|Other Names||Bradley's Whale, Breach Whale|
The horn whale is a relative of both seals and whales. It has a blunt head, two sets of pectoral flippers and a powerful tail. Its thick hide is gray (darker gray on the males and lighter gray on the females). The males also have heavy armor plating on the heads with stubby, spike like protrusions. Males are larger than females. A full grown male can grow to be fifteen feet long and weigh several tons.
Horn whales use the armor plating and spikes of their hide as battering rams. They will rush opponents (whether its another breach whale or a ship) and ram the target at full speed. A full grown male can put three to four tons into a single hit. This is enough to buckle the hull of a small ship and several such hits could conceivably put a leak in a large ship.
For unknown reasons, bucks of this species are aggressive towards ships. Usually, males will wander the seas alone. If a male comes upon a ship, it will sometimes follow the ship for days. On occasion, the horn whale will attack the ship with no provocation. For large ships, this is a minor annoyance, but it can pose a serious threat to smaller vessels.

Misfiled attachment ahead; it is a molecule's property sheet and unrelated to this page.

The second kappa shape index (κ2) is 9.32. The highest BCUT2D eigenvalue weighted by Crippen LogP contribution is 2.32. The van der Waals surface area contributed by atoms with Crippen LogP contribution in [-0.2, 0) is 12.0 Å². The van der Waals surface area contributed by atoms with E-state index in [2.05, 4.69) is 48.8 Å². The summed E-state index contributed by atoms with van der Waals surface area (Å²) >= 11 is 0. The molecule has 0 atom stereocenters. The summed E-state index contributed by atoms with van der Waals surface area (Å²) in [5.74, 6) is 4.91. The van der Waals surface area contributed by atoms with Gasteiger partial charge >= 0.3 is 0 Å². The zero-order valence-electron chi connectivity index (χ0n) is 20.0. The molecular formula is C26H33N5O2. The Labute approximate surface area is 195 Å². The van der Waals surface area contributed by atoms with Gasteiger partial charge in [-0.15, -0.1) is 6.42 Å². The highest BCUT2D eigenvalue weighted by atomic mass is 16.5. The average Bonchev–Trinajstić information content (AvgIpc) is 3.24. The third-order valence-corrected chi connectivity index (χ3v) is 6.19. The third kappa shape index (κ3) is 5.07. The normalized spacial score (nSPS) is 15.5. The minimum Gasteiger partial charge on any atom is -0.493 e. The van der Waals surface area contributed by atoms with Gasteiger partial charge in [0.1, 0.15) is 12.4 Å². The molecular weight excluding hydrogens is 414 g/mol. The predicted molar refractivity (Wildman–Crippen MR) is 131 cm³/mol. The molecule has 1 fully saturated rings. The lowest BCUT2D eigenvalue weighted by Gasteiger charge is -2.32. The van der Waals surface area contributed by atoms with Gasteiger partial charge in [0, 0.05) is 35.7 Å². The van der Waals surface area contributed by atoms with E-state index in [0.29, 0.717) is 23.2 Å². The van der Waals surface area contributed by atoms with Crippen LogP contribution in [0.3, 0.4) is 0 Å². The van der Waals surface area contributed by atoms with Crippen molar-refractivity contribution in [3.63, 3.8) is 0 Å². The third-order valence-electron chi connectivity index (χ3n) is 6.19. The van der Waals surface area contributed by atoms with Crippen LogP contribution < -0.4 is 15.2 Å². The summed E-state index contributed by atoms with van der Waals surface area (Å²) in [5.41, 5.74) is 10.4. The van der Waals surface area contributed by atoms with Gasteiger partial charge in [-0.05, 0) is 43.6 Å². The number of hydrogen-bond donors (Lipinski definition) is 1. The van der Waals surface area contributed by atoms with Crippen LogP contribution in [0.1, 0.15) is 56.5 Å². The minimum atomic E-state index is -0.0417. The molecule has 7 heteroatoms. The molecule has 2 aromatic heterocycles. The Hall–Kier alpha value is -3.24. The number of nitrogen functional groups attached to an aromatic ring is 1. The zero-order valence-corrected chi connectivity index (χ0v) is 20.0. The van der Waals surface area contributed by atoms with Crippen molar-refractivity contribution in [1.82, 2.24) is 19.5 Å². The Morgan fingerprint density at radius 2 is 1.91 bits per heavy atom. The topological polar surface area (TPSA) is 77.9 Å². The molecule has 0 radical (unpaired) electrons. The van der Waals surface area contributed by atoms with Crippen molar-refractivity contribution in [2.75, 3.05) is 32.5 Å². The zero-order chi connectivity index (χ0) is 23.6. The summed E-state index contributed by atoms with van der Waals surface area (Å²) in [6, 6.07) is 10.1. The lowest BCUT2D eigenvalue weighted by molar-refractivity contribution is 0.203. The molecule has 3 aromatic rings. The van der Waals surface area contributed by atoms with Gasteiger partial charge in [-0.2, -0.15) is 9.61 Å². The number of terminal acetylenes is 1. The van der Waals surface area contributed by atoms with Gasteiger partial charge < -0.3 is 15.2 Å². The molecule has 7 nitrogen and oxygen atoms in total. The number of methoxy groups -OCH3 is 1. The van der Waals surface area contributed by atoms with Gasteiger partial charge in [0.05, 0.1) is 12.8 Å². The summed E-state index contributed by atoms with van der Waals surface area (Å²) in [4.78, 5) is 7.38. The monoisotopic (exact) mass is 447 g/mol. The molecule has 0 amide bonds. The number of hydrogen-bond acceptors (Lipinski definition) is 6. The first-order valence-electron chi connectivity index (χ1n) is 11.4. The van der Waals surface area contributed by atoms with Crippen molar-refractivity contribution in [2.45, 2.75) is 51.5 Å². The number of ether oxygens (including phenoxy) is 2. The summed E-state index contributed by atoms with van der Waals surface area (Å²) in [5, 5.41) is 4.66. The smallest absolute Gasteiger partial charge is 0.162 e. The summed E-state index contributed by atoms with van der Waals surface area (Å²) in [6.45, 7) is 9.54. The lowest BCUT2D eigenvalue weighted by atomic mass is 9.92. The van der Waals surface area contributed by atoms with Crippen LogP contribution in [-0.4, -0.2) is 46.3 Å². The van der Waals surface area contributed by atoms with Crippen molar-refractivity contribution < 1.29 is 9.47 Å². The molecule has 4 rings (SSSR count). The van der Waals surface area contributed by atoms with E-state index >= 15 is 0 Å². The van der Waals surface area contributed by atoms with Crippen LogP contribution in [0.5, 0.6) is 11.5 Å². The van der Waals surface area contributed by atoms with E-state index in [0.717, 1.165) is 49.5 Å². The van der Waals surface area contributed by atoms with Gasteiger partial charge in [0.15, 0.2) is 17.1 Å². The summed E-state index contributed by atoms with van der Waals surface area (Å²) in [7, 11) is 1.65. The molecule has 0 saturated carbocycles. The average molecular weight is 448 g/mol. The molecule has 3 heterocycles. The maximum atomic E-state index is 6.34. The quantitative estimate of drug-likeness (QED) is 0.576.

Horn whales are only encountered at deep sea. They live their whole lives in the deepest part of the oceans, never venturing near land. They are only ever seen by mariners and fishermen.
Breach whales eat krill, fish, octopi, squid and other marine animals. Their typical feeding style is to rush a school of fish or shrimp with their gaping maw open and simply scoop thousands of animals in with a single pass.
Once each year, horn whales will congregate in one particular area in the deep ocean. This is the spawning grounds and the horn whales will come by the hundred. Here, the males and females will court each other. Males will fight (ramming their armored heads together in a great plume of water) for the right to mate. Any ship in the area would best avoid such a gathering lest the males mistake the ship for a rival and batter it to pieces. Coincidentally, horn whales yield to each other by diving (which would be difficult for a ship to do).
This website was last updated June 29, 2015. Copyright 1990-2015 David M. Roomes.